I had the opportunity to attend “Privacy Implications of Research Data: A NISO Symposium” (Sponsored by the NISO-RDA Joint Interest Group) in Denver this past weekend as a member of the RDA/NISO Privacy Implications of Research Data Sets Working Group. I’m grateful to Todd Carpenter, NISO Executive Director, for including me in this project, which is a follow-on to the project group that I was a member of that produced the NISO Consensus Principles on Users’ Digital Privacy in Library, Publisher, and Software Provider Systems [PDF].
As the Case Statement for the Working Group states, the goal is to “develop a framework for how researchers and repositories should appropriately manage human-subject datasets, to develop a metadata set to describe the privacy-related aspects of research datasets, compile a bibliography of related resources, and to build awareness of the privacy implications of research-data sharing.”
The speakers were all thoughtful and each provided a focused talk on some aspect of this multi-faceted topic that continues to shift while we grapple with it. And, in fact, that was one of the themes that emerged in the talks – the lack of clear definitions of what we mean by the terms privacy, research, and data. Terms we all use regularly but seem to defy easy operational definition in the context of this project.
All of the presentations were recorded as well as the follow-on discussions and are accessible from the symposium website and so I won’t recap them here in summary. Instead, I’d like to offer a few reflections.
- In the context of the symposium, health/biomedical, social media, and (to a degree) sociology/psychology data were the focus on the discussion with an emphasis on quantitative data. In future conversations, considering qualitative data and privacy will also be important. Interviews, focus groups, oral histories, etc. all produce data that raise privacy questions and concerns.
- At times the conversation seemed to conflate the question of whether data was “research data” with the question of whether the person who had collected and/or who wanted to access and use the data was a “bona fide researcher.” I think we find more clarity in separating the question of whether data is research data from the question of who is allowed to access and use it. This is particularly useful if we want to affirm the tenant that an individual whose data is in the data set should have a right to access (and possibly review, correct, and/or delete) his or her own data. How to think about citizen science is also an open question here.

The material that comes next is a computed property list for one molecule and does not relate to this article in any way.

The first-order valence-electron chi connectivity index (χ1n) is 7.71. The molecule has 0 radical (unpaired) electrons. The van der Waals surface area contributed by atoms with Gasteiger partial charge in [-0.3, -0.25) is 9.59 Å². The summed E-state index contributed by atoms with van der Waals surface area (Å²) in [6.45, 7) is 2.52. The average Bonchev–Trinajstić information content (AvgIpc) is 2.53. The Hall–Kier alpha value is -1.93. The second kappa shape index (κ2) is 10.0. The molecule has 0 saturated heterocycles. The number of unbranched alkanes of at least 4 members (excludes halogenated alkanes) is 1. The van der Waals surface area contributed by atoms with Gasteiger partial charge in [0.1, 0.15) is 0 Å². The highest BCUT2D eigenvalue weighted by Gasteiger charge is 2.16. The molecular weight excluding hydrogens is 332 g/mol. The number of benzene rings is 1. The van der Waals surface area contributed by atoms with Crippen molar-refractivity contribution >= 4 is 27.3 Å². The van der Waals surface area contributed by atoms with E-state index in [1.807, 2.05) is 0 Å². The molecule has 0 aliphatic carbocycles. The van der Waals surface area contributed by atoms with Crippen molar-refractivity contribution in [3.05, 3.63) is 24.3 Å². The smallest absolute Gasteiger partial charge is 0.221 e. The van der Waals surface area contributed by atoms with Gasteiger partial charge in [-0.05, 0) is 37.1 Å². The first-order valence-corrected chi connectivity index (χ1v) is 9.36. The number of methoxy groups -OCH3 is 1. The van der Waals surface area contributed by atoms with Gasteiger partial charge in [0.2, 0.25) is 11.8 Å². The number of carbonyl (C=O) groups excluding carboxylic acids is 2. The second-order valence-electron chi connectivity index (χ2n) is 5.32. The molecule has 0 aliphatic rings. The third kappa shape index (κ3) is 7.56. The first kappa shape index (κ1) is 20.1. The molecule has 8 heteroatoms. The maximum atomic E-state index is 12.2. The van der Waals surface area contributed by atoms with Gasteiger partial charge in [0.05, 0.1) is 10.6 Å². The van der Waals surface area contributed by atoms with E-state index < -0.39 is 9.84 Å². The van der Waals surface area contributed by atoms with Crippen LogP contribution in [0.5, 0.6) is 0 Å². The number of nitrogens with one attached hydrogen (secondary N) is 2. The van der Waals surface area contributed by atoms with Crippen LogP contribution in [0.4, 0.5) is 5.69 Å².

- I also left thinking that, while this topic is vast, one way to develop a focus for the coming year would be to think carefully about capitalizing on NISO’s leadership/participation in this NISO-RDA project. There are many facets to privacy in research data. Is there a way to best use NISO’s areas of expertise, recognizing that the RDA community at large may have additional interests as well?
As a reminder, anyone is welcome to contribute to the group by joining the forum on the RDA/NISO Privacy Implications of Research Data Sets Interest Group website to receive notifications of meetings and other events as well as drafts of the framework as it emerges.
I previously blogged about the meeting for this project held at FORCE11 in April 2016.